Our friends told us that seeing Stonehenge feels like standing in line for Disneyland. Our guidebook declared that the real mystery of Stonehenge is why anyone would go to that crowded, expensive, roped-off spot when there are much more interesting Neolithic mega-stones nearby, less-crowded stones that you can freely wander around and touch. So we went to Avebury.
The massive stones at Avebury were more astounding than I expected. Who moved them, why, how was this immense amount of labor extracted from people so long ago? The stones just kept going on, field after field, next to a whole village of thatched-roof houses whose occupants must hate the tourists. There was even a cricket pitch nearby. The sky looked exactly like the opening view of Windows operating system, but it wasn’t clichéd, it was real. Ben and our friend Malcolm got some great photos that I’ll insert here when they’re uploaded.
If you asked Sophie about it, I think, she wouldn’t mention the stones or sky or even the cricket-players and tourists. What she would tell you is that there were sheep there. The sheep said “baaa” and the sheep pooped and both of these things were very exciting to Sophie. There was also tall grass and the slopes of the Neolithic mounds to run up and down. For Sophie, I think, the highlight of the day was that at the pub where we stopped for lunch, there was a supply of colored condiment packets that she could drop through the slats of the picnic table: ketchup, mustard, vinegar, pepper, ketchup. That was Sophie’s experience of visiting one of the most important sites of Britain’s Neolithic heritage.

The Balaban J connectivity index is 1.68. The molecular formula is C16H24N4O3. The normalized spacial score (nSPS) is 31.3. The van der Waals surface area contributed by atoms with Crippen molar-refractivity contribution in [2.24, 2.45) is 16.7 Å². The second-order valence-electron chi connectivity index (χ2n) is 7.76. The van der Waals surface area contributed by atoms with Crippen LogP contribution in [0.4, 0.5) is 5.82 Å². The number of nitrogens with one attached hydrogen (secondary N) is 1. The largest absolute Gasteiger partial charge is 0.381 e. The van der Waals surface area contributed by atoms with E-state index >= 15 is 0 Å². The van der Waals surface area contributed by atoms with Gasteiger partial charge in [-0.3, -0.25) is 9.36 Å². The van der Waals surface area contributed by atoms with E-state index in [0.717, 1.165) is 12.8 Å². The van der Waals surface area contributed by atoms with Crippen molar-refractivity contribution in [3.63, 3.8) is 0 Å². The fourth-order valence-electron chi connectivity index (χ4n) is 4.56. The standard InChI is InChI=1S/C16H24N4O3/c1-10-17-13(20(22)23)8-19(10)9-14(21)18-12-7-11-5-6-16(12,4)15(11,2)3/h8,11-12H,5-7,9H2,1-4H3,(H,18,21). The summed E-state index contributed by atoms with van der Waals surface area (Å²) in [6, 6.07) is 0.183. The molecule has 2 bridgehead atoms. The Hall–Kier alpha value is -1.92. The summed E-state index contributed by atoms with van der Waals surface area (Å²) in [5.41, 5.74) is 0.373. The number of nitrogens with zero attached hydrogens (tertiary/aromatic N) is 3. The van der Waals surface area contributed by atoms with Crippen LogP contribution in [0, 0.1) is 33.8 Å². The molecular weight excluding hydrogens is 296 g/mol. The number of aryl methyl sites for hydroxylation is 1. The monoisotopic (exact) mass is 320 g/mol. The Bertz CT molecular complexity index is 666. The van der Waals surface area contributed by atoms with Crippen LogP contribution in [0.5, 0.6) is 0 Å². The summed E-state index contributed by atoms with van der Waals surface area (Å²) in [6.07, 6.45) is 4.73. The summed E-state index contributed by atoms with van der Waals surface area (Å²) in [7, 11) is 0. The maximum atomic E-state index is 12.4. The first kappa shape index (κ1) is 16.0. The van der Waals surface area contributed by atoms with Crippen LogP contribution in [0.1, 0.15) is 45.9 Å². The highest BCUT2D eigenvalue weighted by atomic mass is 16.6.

In Miss Manners’ Guide to Rearing Perfect Children, I read that children should not be taken to Europe until they are eleven years old and prove themselves worthy by independently researching a country’s history and scenic sites. I suspect that Sophie is proving Miss Manners’s point. But you know, Sophie really enjoyed those packets of ketchup.